Current laboratory members
Marion Divers, Ph.D. Candidate
Marion joined the Elliott Lab in Fall 2007 after completing her B.S. and BPhil in Environmental Geology, Department of Geology & Planetary Science, University of Pittsburgh. Marion's thesis research is based on hydrological, geochemical, and nitrate isotope dynamics in Nine Mile Run, the longest restored stream in the U.S., located in Pittsburgh. Marion recently received an Outstanding Student Paper Award from the Hydrology Section of the American Geophysical Union for her presentation at the 2008 Fall Meeting.
Lucy Rose, Ph.D. Candidate
Lucy joined us in Fall 2009 with a M.S. degree from University of Illinois Urbana-Champaign. Her M.S. research focused on forest litterfall biogeochemistry and she later worked with the U.S. Forest Service and the Nature Conservancy on several projects pertaining to fire ecology. Lucy's research at Pitt is focused on efforts to quantify stages of forest nitrogen saturation using mass-independent nitrate isotopes in stream and soil waters. She was recently chosen as a fellow to attend the "INitial TRAining network in Mass Independent Fractionation" (INTRAMIF) workshop sponsored by the Marie Curie Initial Training Network (ITN) in East Anglia, UK.
Mollie Kish, Undergraduate Research Assistant
Mollie started working in the Elliott lab in December 2011. Her research is dedicated to quantifying urban reactive nitrogen deposition fluxes in the Nine Mile Run watershed. Mollie's research has garnered multiple awards and scholarships, including two University Honors College Brackenridge research fellowships. She is majoring in Geology and minoring in Chemistry and will graduate in April 2014.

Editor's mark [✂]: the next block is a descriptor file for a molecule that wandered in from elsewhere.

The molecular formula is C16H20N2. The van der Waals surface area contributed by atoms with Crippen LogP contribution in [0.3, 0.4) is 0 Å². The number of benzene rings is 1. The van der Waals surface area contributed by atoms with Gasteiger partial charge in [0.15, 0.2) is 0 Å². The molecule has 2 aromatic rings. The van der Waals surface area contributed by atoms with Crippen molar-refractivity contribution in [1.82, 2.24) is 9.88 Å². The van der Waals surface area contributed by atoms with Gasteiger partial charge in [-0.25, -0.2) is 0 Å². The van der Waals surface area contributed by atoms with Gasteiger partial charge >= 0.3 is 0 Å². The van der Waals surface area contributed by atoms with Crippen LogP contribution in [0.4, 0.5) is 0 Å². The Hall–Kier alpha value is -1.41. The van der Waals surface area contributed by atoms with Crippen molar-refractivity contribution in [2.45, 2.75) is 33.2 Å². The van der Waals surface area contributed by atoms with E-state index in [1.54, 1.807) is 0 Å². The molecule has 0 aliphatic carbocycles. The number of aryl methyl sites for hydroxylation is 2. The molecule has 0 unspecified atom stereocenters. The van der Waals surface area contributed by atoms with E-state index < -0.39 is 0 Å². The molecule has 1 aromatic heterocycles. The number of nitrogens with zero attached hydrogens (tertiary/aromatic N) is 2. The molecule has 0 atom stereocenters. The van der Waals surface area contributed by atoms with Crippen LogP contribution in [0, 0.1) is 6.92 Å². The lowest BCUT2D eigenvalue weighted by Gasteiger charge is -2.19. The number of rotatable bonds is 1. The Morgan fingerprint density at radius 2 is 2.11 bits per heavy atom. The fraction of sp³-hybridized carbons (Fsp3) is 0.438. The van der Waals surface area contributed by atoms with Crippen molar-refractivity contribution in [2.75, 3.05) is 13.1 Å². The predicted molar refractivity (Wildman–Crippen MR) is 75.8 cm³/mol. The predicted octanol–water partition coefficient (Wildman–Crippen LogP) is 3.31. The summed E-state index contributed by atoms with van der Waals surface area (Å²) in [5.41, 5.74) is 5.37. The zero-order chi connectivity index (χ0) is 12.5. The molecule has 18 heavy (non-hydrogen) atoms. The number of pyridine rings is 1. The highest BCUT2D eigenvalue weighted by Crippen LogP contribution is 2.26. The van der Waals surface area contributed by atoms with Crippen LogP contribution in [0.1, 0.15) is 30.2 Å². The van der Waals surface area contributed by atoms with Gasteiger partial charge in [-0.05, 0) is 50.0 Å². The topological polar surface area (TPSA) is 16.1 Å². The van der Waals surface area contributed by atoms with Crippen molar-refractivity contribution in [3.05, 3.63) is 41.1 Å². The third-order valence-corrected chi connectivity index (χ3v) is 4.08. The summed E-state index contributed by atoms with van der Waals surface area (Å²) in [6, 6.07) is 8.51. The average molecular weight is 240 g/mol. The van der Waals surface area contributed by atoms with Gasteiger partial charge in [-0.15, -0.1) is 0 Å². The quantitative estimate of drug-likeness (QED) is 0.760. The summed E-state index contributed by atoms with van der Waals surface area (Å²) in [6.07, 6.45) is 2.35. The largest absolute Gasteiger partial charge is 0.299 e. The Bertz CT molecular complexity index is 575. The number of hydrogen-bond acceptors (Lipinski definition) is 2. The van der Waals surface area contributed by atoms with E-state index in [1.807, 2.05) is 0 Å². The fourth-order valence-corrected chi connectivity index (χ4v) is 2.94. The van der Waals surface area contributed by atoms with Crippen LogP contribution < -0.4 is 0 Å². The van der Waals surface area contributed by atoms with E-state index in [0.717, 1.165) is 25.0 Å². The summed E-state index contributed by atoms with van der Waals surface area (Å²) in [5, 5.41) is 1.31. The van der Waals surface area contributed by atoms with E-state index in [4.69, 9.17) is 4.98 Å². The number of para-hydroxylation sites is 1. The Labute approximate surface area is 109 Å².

Elliott lab alumni:
J. David Felix, Ph.D., December 2012
Dave joined us in Fall 2008 after completing his M.S. at UNC-Wilmington developing analytical methods for isotopic analyses of nitrite and nitrate in fresh and brackish waters and methanol measurements in precipitation. His dissertation research is focused on characterizing the isotopic signatures of reactive nitrogen emissions and particulate matter, and using isotopic analyses to trace the transport and fate of nitrogenous emissions in the environment.
Katherine Redling, M.S. , December 2010
Katie's thesis research used stable isotopes in vegetation, CO2 and dry nitrogen deposition to assess the affect of fossil fuel-derived NOx and CO2 on vegetation along the Baltimore LTER urban to rural gradient. She also established a urban to rural gradient in the Pittsburgh region- and examined the role of vehicle emissions on near-road deposition rates at the Carnegie Powdermill Nature Reserve. Katie was awarded Outstanding Mention for her research proposal to the Geological Society of America in 2008.
Kathleen Tuite, B.S., December 2011
Kathleen double majored in Chemistry and Environmental Studies. She conducted a multi-year research project investigating urban rates of ammonia and nitrate deposition in Pittsburgh. Kathleen completed method development work on using mixed anion resins to capture bulk deposition and used these collectors to assess spatial heterogenity in atmospheric N deposition within the Nine Mile Run watershed. Kathleen received multiple Undergraduate Research Fellowship awards. She graduated in December 2011 and began work in January 2012 as an Environmental Consultant with GAI.